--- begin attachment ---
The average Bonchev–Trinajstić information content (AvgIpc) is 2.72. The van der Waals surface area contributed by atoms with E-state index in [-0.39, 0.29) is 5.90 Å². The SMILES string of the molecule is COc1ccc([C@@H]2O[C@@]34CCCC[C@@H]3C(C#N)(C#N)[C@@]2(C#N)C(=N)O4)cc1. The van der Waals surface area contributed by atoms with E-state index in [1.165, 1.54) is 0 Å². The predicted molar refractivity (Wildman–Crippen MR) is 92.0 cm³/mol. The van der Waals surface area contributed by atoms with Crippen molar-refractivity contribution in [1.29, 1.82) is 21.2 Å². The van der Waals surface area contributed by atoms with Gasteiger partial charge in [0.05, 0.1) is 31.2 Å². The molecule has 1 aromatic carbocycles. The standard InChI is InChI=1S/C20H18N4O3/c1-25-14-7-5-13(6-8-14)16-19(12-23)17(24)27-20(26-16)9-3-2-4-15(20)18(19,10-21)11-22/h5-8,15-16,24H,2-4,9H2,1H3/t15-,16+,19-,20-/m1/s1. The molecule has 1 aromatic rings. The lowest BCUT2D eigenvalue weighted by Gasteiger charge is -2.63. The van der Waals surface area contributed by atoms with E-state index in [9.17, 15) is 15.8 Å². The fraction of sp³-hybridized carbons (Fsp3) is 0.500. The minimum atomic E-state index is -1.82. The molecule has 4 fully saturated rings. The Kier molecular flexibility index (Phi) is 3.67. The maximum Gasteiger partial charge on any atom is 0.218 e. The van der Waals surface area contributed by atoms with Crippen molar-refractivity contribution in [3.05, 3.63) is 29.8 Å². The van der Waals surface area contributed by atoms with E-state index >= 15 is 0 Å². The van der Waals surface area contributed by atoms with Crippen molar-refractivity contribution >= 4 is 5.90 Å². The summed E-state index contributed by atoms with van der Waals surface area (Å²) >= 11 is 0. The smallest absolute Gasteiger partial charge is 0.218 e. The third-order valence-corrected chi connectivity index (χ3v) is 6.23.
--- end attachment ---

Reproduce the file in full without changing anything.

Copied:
The average Bonchev–Trinajstić information content (AvgIpc) is 2.72. The van der Waals surface area contributed by atoms with E-state index in [-0.39, 0.29) is 5.90 Å². The SMILES string of the molecule is COc1ccc([C@@H]2O[C@@]34CCCC[C@@H]3C(C#N)(C#N)[C@@]2(C#N)C(=N)O4)cc1. The van der Waals surface area contributed by atoms with E-state index in [1.165, 1.54) is 0 Å². The predicted molar refractivity (Wildman–Crippen MR) is 92.0 cm³/mol. The van der Waals surface area contributed by atoms with Crippen molar-refractivity contribution in [1.29, 1.82) is 21.2 Å². The van der Waals surface area contributed by atoms with Gasteiger partial charge in [0.05, 0.1) is 31.2 Å². The molecule has 1 aromatic carbocycles. The standard InChI is InChI=1S/C20H18N4O3/c1-25-14-7-5-13(6-8-14)16-19(12-23)17(24)27-20(26-16)9-3-2-4-15(20)18(19,10-21)11-22/h5-8,15-16,24H,2-4,9H2,1H3/t15-,16+,19-,20-/m1/s1. The molecule has 1 aromatic rings. The lowest BCUT2D eigenvalue weighted by Gasteiger charge is -2.63. The van der Waals surface area contributed by atoms with E-state index in [9.17, 15) is 15.8 Å². The fraction of sp³-hybridized carbons (Fsp3) is 0.500. The minimum atomic E-state index is -1.82. The molecule has 4 fully saturated rings. The Kier molecular flexibility index (Phi) is 3.67. The maximum Gasteiger partial charge on any atom is 0.218 e. The van der Waals surface area contributed by atoms with Crippen molar-refractivity contribution in [3.05, 3.63) is 29.8 Å². The van der Waals surface area contributed by atoms with E-state index >= 15 is 0 Å². The van der Waals surface area contributed by atoms with Crippen molar-refractivity contribution >= 4 is 5.90 Å². The summed E-state index contributed by atoms with van der Waals surface area (Å²) >= 11 is 0. The smallest absolute Gasteiger partial charge is 0.218 e. The third-order valence-corrected chi connectivity index (χ3v) is 6.23.